An extra 2,000 homes for the Horsham district could be identified by early March with another round of consultation held on changes to the council’s local plan before the May elections.
The planning inspector’s initial report into Horsham District Council’s planning framework, released in December after examination hearings in November, told the authority to up its housing target from 650 to at least 750 homes a year, equating to an increase of 2,000 over the plan period.
Planners will start looking at allocations within existing planned developments to ‘reassess the capacity of these sites’, and will then look at what shortfall is left and where, within the criteria laid down by the inspector, it can find further site allocations.
The current plan has 2,500 homes north of Horsham, around 500 west of Southwater, while planning permission was granted for 475 homes east of Billingshurst in 2013.
Claire Vickers (Con, Southwater), HDC’s cabinet member for living and working communities, explained that after accounting for recently approved homes, such as 160 at the former Novartis site, and others in the pipeline, they would only need to identify around half of the 2,000 homes.
“I am confident, that given the number of applications that are already agreed and in the pipleine, we can address a significant proportion of this higher number required by the inspector with minimum further impact,” she said.
HDC said they would not be allocating any more land for development at North Horsham, in line with the inspector’s report, but they could increase the density by up to ten per cent, a leeway of no more than 200 homes.
But they have already been discussing the possibility of 300 extra units at Southwater, while in Billingshurst they would be looking at how they could use additional development to finance improvements to the village centre and around the railway in consultation with interested parties.
At Southwater Berkeley Homes currently have an application pending for land west of Worthing Road for around 600 homes, while a planning application was submitted late last year for 193 homes at Hogs Wood field west of Mill Straight.
The inspector’s report reads: “I consider the overall strategy to concentrate growth in the main settlements in the hierarchy, starting with Horsham as a first order centre, followed by Southwater and Billingshurst, to be sound.”
He added: “The alternative strategy of greater dispersal to smaller settlements would be likely to lead to a less sustainable pattern of development.”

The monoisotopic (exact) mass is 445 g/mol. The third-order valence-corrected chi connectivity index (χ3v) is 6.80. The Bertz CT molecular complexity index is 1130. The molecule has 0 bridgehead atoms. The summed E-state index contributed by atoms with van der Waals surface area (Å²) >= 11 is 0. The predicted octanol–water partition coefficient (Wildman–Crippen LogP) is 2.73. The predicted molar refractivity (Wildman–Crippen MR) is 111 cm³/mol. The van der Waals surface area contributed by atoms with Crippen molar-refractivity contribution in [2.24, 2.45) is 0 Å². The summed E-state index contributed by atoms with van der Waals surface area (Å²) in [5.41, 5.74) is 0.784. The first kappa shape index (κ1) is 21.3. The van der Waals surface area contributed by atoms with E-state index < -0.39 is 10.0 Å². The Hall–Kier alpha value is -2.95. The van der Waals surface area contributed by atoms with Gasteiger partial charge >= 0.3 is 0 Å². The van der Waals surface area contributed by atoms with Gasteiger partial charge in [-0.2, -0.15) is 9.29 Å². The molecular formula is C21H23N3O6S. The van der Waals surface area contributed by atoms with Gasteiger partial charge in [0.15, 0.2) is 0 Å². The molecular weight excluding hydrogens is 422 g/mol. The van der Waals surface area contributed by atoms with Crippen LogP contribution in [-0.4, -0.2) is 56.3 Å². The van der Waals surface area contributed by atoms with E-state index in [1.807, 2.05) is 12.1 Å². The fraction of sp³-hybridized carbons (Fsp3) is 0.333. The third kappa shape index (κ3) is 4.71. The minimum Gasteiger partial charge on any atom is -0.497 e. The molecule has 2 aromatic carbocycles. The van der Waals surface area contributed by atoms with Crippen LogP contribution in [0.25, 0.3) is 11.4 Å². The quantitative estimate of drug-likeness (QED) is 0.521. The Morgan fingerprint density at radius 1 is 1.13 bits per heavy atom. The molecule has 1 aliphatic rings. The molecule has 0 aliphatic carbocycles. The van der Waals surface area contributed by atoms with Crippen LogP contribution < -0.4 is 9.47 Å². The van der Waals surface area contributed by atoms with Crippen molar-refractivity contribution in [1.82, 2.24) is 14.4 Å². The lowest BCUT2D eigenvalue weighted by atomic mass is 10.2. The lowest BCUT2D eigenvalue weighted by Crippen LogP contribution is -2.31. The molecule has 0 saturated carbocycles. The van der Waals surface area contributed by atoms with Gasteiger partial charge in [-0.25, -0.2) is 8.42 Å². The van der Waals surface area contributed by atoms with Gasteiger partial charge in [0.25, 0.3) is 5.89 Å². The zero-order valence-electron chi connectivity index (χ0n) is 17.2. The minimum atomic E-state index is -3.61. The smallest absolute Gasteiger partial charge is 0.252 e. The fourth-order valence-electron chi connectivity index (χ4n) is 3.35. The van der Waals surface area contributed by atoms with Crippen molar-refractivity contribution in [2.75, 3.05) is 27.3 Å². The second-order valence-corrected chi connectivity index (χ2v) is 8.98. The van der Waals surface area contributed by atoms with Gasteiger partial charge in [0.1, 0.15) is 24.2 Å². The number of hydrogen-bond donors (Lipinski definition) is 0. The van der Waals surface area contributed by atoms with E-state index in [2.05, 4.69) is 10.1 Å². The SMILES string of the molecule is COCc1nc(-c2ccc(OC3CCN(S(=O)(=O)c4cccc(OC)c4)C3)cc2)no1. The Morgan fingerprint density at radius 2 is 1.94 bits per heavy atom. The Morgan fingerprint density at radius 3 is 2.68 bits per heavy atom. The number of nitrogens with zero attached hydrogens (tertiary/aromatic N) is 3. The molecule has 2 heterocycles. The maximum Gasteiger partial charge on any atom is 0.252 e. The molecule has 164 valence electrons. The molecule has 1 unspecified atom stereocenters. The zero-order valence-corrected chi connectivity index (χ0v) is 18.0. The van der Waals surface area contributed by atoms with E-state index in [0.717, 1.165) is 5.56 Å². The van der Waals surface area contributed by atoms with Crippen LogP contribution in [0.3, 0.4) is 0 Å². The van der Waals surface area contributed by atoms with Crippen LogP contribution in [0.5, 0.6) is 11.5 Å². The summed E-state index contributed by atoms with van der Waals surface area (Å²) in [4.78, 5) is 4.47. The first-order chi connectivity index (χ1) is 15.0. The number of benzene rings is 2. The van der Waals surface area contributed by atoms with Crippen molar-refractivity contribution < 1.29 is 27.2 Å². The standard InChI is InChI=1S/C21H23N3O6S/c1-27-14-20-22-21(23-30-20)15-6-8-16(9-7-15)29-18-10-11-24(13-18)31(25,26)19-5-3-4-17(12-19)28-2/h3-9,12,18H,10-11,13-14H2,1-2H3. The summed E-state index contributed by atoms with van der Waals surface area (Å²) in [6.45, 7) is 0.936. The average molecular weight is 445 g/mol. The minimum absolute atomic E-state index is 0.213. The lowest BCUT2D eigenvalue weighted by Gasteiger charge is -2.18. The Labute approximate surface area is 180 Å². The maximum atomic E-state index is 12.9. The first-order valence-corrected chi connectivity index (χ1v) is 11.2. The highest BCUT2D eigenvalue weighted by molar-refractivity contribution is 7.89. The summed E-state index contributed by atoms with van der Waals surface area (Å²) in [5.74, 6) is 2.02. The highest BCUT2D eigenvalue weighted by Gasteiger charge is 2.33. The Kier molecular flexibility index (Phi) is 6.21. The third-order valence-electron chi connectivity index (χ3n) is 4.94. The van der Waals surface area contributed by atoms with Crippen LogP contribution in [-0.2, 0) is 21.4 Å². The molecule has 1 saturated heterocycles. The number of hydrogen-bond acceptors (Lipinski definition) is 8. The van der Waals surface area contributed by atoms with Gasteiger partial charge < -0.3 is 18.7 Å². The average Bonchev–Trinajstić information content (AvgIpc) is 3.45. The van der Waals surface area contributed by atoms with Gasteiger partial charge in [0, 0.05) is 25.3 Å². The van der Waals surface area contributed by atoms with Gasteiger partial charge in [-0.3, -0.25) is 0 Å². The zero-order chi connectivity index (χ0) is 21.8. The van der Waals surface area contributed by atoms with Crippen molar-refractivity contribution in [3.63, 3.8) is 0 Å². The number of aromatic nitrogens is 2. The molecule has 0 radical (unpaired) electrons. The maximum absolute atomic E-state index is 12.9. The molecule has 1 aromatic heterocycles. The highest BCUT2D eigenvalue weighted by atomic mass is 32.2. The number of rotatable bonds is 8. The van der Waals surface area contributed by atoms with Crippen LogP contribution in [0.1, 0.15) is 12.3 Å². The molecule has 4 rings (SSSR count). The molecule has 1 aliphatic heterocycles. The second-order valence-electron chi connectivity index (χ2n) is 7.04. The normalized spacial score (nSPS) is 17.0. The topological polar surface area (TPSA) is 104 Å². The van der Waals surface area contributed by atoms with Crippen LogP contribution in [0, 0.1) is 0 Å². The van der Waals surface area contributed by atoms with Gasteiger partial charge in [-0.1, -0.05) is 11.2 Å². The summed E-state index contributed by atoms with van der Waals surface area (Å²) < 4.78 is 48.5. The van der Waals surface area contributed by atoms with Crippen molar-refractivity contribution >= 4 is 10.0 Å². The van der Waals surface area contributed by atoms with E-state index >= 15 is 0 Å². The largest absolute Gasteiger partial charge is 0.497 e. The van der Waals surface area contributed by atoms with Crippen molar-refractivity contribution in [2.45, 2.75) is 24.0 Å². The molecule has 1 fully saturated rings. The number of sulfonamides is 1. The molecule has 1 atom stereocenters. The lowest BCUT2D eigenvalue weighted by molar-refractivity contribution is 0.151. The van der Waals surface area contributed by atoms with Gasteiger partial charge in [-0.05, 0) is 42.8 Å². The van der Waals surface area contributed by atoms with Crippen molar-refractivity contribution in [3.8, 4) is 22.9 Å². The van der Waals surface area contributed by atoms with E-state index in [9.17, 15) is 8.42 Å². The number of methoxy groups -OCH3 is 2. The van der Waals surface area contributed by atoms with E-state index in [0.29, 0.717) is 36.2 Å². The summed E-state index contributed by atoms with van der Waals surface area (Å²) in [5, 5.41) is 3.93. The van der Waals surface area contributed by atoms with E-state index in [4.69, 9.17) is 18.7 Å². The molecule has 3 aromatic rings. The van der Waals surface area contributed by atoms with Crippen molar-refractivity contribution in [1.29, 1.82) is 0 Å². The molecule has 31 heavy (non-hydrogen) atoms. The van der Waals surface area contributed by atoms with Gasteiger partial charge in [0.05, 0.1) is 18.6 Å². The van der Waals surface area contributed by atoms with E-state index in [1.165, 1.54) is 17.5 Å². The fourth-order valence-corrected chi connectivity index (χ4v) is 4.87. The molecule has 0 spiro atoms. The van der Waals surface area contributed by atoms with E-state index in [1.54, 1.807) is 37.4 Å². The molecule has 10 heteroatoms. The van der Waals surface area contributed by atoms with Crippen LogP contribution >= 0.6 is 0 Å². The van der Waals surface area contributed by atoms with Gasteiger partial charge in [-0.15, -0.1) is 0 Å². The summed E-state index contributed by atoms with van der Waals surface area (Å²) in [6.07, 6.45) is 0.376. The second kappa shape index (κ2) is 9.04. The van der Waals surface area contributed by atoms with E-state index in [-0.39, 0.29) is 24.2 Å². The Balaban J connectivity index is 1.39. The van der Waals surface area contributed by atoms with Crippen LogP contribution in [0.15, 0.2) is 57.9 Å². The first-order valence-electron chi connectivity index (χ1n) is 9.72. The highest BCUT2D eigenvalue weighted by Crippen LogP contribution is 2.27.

‘speaking to communities’
Speaking to the County Times on Tuesday Mrs Vickers said: “I’m pleased our strategy in principle has been approved by the inspector.
“I’m really pleased by that part, I’m disappointed the numbers have had to go up but I’m pleased our strategy has been found sound.
“To say the whole plan is unsound is disingenuous. I think he [the inspector] has made it very clear he supports where we are going.”
They hope to bring a report on where the new homes will go to Full Council on March 18, and if approved, hold a six-week consultation period on the amendments to the strategy between March 23 and May 5. They then expect the inspector to resume the examination in early summer.
Planners would be speaking to local members and parish councils in the affected areas over the coming weeks.
However Mrs Vickers ruled out holding her Planning Policy Advisory Group meetings in public.
Before she became cabinet member in 2013 Strategic Planning Advisory Group meetings were held in public, but these were cancelled and the new advisory group was held in secret.
Mrs Vickers explained: “I have no regrets about having planning policy advisory groups in private. All advisory groups of cabinet members are held in private. They do not make decisions, they are a sounding board for members.”
HDC has seen a number of refused applications allowed on appeal due to a lack of an up to date plan, and Barbara Childs, HDC’s head of strategic planning and sustainability, said the inspector’s report would mean their planning policies would ‘have significant weight’.
‘none of us want north
While the inspector’s report might have given the green light to development north of the A264, this week Philip Circus (Con, Chanctonbury) said: “None of us want this development north of Horsham. People think we want it [but] we are being forced into the housing allocations in the district plan.”
Speaking at a HDC Scrutiny and Overview Committee meting on Monday Mr Circus alluded to George Orwell’s 1984 where words have their opposite meaning, and said they were told they had localism, but that it actually amounted to centralism.
Brian O’Connell (Con, Henfield) said that they were close to achieving localism where planning would be governed by the parishes and their plans. However he recommended they write a letter calling for a reduction in the time taken for a planning permission to lapse from three years to either 12 or 18 months.
This measure would be aimed at stopping developers sitting on granted planning permissions.
Leonard Crosbie (LDem, Trafalgar) contrasted the political response of councils to the previous South East Plan, with the ‘relative quiet in relation to the way we have arrived where we are’.
However Brian Donnelly (Con, Pulborough and Coldwaltham) said: “Nick Herbert, [MP for Arundel and South Downs] has taken this up very severely. He has been really pushing for some major changes.”